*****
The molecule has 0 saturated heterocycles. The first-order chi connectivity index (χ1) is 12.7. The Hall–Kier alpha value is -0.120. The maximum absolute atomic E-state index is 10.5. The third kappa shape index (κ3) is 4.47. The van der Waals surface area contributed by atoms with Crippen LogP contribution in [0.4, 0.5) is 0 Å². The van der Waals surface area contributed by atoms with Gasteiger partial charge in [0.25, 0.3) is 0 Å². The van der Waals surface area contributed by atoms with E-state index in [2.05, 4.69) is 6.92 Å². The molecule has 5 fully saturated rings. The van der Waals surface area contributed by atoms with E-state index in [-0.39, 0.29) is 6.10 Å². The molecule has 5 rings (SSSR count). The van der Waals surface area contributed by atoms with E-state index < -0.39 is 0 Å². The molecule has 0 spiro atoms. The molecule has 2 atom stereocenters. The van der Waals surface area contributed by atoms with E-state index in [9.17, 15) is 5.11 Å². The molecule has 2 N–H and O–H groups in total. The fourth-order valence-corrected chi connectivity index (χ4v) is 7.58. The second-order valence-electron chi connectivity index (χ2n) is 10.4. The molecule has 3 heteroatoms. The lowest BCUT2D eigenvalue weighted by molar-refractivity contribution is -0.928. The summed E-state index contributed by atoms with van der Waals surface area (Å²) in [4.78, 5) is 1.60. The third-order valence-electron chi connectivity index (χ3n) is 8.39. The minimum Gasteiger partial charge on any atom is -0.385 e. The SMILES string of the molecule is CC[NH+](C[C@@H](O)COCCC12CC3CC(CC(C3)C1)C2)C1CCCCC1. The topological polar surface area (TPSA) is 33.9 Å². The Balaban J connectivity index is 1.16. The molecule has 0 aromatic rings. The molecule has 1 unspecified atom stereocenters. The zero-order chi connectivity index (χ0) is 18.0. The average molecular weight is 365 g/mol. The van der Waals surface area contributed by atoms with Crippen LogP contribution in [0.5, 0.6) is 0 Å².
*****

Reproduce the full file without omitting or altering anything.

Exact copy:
The molecule has 0 saturated heterocycles. The first-order chi connectivity index (χ1) is 12.7. The Hall–Kier alpha value is -0.120. The maximum absolute atomic E-state index is 10.5. The third kappa shape index (κ3) is 4.47. The van der Waals surface area contributed by atoms with Crippen LogP contribution in [0.4, 0.5) is 0 Å². The van der Waals surface area contributed by atoms with Gasteiger partial charge in [0.25, 0.3) is 0 Å². The van der Waals surface area contributed by atoms with E-state index in [2.05, 4.69) is 6.92 Å². The molecule has 5 fully saturated rings. The van der Waals surface area contributed by atoms with E-state index in [-0.39, 0.29) is 6.10 Å². The molecule has 5 rings (SSSR count). The van der Waals surface area contributed by atoms with E-state index < -0.39 is 0 Å². The molecule has 0 spiro atoms. The molecule has 2 atom stereocenters. The van der Waals surface area contributed by atoms with E-state index in [9.17, 15) is 5.11 Å². The molecule has 2 N–H and O–H groups in total. The fourth-order valence-corrected chi connectivity index (χ4v) is 7.58. The second-order valence-electron chi connectivity index (χ2n) is 10.4. The molecule has 3 heteroatoms. The lowest BCUT2D eigenvalue weighted by molar-refractivity contribution is -0.928. The summed E-state index contributed by atoms with van der Waals surface area (Å²) in [4.78, 5) is 1.60. The third-order valence-electron chi connectivity index (χ3n) is 8.39. The minimum Gasteiger partial charge on any atom is -0.385 e. The SMILES string of the molecule is CC[NH+](C[C@@H](O)COCCC12CC3CC(CC(C3)C1)C2)C1CCCCC1. The topological polar surface area (TPSA) is 33.9 Å². The Balaban J connectivity index is 1.16. The molecule has 0 aromatic rings. The molecule has 1 unspecified atom stereocenters. The zero-order chi connectivity index (χ0) is 18.0. The average molecular weight is 365 g/mol. The van der Waals surface area contributed by atoms with Crippen LogP contribution in [0.5, 0.6) is 0 Å².